Of course, it makes sense that data must be defined and screened by the pertinent scientific disciplines. However, excessively uncoordinated data collection and inconsistent reporting serve as an obstacle to policy insight on the probabilities of harm to various infrastructures and on ways of alleviating this harm.

In view of the resurgent concern about bridge safety, we propose infrastructure incident reporting through a National Bridge Health Monitoring System. To the extent that it focuses only on bridges, the system should be implemented under the auspices of the Federal Highway Administration, in cooperation with disaster preparedness agencies such as the Federal Emergency Management Agency and its state counterparts, state highway departments, and universities. Implementation should follow experimental testing by means of small-scale pilot projects in selected states. Should the tests prove successful, the system should be expanded to the United States as a whole.

While collecting data on structural damage, engineering researchers also must systematically develop damage models, so as to be able to predict failure processes for various kinds of structures and materials under extreme events. For long-term improvements in bridge safety, observations from destructive testing, forensic studies, reconnaissance studies, and bridge-health monitoring have to be integrated in predictive analytic models.

With such improvements, U.S. infrastructure investment would be more cost-effective on a risk-adjusted basis, because bridge decisionmakers would have more accurately accounted for the range of hazards and multihazard effects to which bridges are susceptible. In addition, although such a project may be initially developed for bridge safety, U.S. infrastructure as a whole would derive economies of scope from extending the system to meet broader needs for national protection.

Recommended reading

Blue Ribbon Panel on Bridge and Tunnel Security, Recommendations on Bridge and Tunnel Security (Washington, D.C.: Federal Highway Administration, 2003).

R. Necati Catbas, Melih Susoy, and Naim Kapucu, “”Structural Health Monitoring of Bridges for Improving Transportation Security,” Journal of Homeland Security and Emergency Management 3, no. 3 (2006): article 13.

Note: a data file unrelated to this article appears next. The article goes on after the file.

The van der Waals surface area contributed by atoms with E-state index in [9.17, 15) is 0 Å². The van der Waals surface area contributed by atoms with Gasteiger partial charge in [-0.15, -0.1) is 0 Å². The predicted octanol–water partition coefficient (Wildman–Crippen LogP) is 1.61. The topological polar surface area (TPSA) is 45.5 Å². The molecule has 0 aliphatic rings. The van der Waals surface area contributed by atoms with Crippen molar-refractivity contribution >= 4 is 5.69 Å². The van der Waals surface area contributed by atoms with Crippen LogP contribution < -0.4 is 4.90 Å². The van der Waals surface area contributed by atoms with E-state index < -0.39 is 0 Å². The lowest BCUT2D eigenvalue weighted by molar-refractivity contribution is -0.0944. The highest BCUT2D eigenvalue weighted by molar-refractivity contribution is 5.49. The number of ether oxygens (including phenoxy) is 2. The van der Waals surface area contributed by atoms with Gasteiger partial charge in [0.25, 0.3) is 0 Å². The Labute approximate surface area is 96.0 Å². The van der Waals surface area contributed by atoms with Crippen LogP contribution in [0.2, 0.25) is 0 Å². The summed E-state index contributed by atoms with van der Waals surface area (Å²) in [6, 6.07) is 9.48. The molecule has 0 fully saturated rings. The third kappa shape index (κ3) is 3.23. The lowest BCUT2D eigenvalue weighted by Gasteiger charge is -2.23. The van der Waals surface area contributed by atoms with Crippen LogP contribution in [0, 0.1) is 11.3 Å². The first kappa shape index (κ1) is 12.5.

David L. Cooke and Thomasa R. Rohleder, “Learning from Incidents: From Normal Accidents to High Reliability,” System Dynamics Review 22, no. 3 (Fall 2006): 213–239.

M. Ghosn, F. Moses, and J. Wang, Design of Highway Bridges for Extreme Events [Washington, D.C.: National Cooperative Highway Research Program (NCHRP) Report 489, Transportation Research Board, 2003].

NCHRP, National Needs Assessment for Ensuring Transportation Infrastructure Security: Preliminary Estimate [Washington, D.C.: NCHRP Project 20-59(5), March 2003].

National Institute of Standards and Technology (NIST), Performance of Physical Structures in Hurricane Katrina and Hurricane Rita: A Reconnaissance Report (Gaithersburg, MD: NIST, Technical Report 1476, June 2006).

Ilyas Ortega, “The Incident Reporting System (IRS),” Quality Management and Technology Report Series, Report No. 8 (St. Gallen, Switzerland: University of St. Gallen, December 1999), 1–10.

Ernest Sternberg, and George C. Lee, “Meeting the Challenge of Facility Protection for Homeland Security,” Journal of Homeland Security and Emergency Management 3, no. 1 (2006). Available at www.bepress.com/jhsem/vol3/iss1/11.

Alistair Sutcliffe, “Scenario-Based Requirements Engineering,” Proceedings of the 11th IEEE International Conference on Requirements Engineering (2003).

K. Wardhana and F. C. Hadipriono, “Analysis of Recent Bridge Failures in the United States,” Journal of Performance of Constructed Facilities 17, no. 3 (2003): 144–150.

George C. Lee () is Samuel P. Capen Professor of Engineering and Ernest Sternberg () is a professor in the Department of Urban and Regional Planning at the University at Buffalo of the State University of New York.

Cite this Article

Sternberg, Ernest, and George C. Lee. “A New System for Preventing Bridge Collapses.” Issues in Science and Technology 24, no. 3 (Spring 2008).

Vol. XXIV, No. 3, Spring 2008